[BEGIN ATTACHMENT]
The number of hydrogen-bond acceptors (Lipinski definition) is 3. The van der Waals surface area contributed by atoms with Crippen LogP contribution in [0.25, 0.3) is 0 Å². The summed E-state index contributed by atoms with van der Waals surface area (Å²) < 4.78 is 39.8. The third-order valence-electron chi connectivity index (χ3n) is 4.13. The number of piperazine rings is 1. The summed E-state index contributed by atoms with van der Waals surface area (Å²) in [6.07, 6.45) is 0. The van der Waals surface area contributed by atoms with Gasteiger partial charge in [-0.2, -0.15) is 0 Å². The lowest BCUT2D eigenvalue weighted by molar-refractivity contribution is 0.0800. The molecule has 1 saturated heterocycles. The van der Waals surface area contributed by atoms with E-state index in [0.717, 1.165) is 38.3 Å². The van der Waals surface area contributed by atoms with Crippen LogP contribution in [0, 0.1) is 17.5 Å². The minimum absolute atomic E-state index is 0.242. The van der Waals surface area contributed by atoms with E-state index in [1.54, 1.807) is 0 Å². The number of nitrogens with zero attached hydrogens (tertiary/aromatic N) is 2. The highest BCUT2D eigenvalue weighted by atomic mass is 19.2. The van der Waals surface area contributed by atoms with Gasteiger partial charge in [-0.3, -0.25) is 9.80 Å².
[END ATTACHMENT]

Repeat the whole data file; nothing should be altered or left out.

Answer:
The number of hydrogen-bond acceptors (Lipinski definition) is 3. The van der Waals surface area contributed by atoms with Crippen LogP contribution in [0.25, 0.3) is 0 Å². The summed E-state index contributed by atoms with van der Waals surface area (Å²) < 4.78 is 39.8. The third-order valence-electron chi connectivity index (χ3n) is 4.13. The number of piperazine rings is 1. The summed E-state index contributed by atoms with van der Waals surface area (Å²) in [6.07, 6.45) is 0. The van der Waals surface area contributed by atoms with Gasteiger partial charge in [-0.2, -0.15) is 0 Å². The lowest BCUT2D eigenvalue weighted by molar-refractivity contribution is 0.0800. The molecule has 1 saturated heterocycles. The van der Waals surface area contributed by atoms with E-state index in [0.717, 1.165) is 38.3 Å². The van der Waals surface area contributed by atoms with Crippen LogP contribution in [0, 0.1) is 17.5 Å². The minimum absolute atomic E-state index is 0.242. The van der Waals surface area contributed by atoms with E-state index in [1.54, 1.807) is 0 Å². The number of nitrogens with zero attached hydrogens (tertiary/aromatic N) is 2. The highest BCUT2D eigenvalue weighted by atomic mass is 19.2. The van der Waals surface area contributed by atoms with Gasteiger partial charge in [-0.3, -0.25) is 9.80 Å².